Objective: To determine trends in ischemic stroke incidence among Mexican Americans and non-Hispanic whites.
Methods: We performed population-based stroke surveillance from January 1, 2000 to December 31, 2010 in Corpus Christi, Texas. Ischemic stroke patients 45 years and older were ascertained from potential sources, and charts were abstracted. Neurologists validated cases based on source documentation blinded to ethnicity and age. Crude and age-, sex-, and ethnicity-adjusted annual incidence was calculated for first ever completed ischemic stroke. Poisson regression models were used to calculate adjusted ischemic stroke rates, rate ratios, and trends.
Results: There were 2,604 ischemic strokes in Mexican Americans and 2,042 in non-Hispanic whites. The rate ratios (Mexican American:non-Hispanic white) were 1.94 (95% confidence interval [CI] = 1.67-2.25), 1.50 (95% CI = 1.35-1.67), and 1.00 (95% CI = 0.90-1.11) among those aged 45 to 59, 60 to 74, and 75 years and older, respectively, and 1.34 (95% CI = 1.23-1.46) when adjusted for age. Ischemic stroke incidence declined during the study period by 35.9% (95% CI = 25.9-44.5). The decline was limited to those aged ≥60 years, and happened in both ethnic groups similarly (p > 0.10), implying that the disparities seen in the 45- to 74-year age group persist unabated.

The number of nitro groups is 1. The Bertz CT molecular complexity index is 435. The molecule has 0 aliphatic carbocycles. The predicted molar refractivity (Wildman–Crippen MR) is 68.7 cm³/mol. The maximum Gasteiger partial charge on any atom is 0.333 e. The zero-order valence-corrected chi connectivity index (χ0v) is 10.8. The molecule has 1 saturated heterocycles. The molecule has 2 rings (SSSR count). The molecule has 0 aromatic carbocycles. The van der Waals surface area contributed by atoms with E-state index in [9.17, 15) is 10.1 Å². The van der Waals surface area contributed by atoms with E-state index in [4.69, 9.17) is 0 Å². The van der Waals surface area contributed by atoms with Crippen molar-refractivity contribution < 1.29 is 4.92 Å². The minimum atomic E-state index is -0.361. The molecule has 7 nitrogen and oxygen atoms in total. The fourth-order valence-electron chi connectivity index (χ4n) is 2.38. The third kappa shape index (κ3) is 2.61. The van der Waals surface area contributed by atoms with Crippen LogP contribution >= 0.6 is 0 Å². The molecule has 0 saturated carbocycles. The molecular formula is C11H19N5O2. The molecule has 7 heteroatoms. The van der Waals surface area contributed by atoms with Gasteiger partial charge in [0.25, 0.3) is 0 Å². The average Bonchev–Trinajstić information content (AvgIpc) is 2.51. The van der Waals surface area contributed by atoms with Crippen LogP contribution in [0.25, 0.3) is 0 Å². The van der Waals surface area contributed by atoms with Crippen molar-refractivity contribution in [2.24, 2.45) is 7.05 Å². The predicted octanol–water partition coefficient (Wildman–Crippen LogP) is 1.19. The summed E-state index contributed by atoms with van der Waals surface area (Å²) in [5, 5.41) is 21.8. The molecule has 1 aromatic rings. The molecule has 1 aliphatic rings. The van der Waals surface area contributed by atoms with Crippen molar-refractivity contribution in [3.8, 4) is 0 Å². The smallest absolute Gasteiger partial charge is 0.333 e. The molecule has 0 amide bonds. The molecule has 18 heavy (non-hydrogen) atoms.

Interpretation: Ischemic stroke incidence rates have declined dramatically in the past decade in both ethnic groups for those aged ≥60 years. However, the disparity between Mexican American and non-Hispanic white stroke rates persists in those <75 years of age. Although the decline in stroke is encouraging, additional prevention efforts targeting young Mexican Americans are warranted.
© 2013 American Neurological Association.